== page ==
Who initiated the Trans-Texas Corridor plan?
Governor Rick Perry. Acting on a promise he made to improve the state’s transportation system, Perry sent the commission that oversees the Texas Department of Transportation (TxDOT) a letter in 2002, requesting that it take ninety days to develop a new highway plan. Less than five months later, TxDOT delivered the concept for the Trans-Texas Corridor.
What exactly does the plan entail?
In short, four thousand miles of brand-new “transportation corridors” crisscrossing the state (from Oklahoma to Mexico, for example, and El Paso to Houston). The corridors, which are designed to reduce urban congestion by looping traffic around Texas’s major cities, are envisioned on a scale that will make our U.S. interstates look like scenic byways. Cutting a 1,200-foot-wide swath through parts of the state, each corridor will include ten turnpike lanes for motor vehicles (three for cars and two for trucks in each direction), six rail lines (two each for high-speed passenger, freight, and commuter trains), and a utility zone for natural gas and petroleum pipelines and electric and fiber-optic lines.
Yikes. Do we really need all that?
In the summary report for the corridor plan, the authors cite the demise of the Roman highway network as a factor that brought down the empire. (So there.) Bureaucratic hyperbole aside, there’s no denying that Texas highways can’t accommodate our escalating needs: Demographers predict that new residents will continue to arrive at a 30,000-per-month clip for the foreseeable future. “The growth we face is staggering,” says Mike Cox, the communications manager for TxDOT. “No other state has proposed such a large plan, but they don’t have our numbers.” “Numbers” is the operative word: The project could take fifty or more years to build, at an estimated cost of between $145 billion and $183 billion.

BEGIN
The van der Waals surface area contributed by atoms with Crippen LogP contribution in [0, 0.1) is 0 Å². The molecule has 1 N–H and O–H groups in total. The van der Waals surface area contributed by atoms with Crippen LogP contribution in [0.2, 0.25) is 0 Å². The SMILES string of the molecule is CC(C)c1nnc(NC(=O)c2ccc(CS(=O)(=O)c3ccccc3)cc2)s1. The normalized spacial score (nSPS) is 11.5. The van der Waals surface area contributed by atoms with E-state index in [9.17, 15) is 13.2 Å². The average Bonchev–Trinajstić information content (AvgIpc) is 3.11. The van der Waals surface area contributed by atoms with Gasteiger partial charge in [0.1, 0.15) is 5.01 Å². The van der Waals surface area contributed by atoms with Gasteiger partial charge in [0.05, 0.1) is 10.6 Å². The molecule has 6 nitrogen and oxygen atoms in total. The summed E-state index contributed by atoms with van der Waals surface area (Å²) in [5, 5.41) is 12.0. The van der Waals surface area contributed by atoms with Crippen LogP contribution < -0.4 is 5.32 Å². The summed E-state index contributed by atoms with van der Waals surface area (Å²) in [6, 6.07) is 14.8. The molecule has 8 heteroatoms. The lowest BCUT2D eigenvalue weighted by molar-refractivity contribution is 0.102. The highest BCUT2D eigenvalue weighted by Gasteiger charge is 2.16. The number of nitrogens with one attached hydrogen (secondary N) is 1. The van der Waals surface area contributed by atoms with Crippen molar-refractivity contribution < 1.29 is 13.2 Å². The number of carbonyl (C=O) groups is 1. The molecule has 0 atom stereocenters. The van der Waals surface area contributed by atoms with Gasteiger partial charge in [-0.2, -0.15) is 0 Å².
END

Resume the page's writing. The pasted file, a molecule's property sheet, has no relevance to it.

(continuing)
Where’s that money going to come from?
This is where the plan’s five-month gestation period seems a little hasty. TxDOT’s annual budget, a measly $5.4 billion, is woefully inadequate to fund such a major undertaking. What’s more, most of the money budgeted for new roads comes from the state’s 20-cents-a-gallon gasoline tax, and Perry has vowed to veto any proposed increase in that tax. Instead, he sees two other funding sources: tolls and private investment. In November 2001, voters approved a constitutional amendment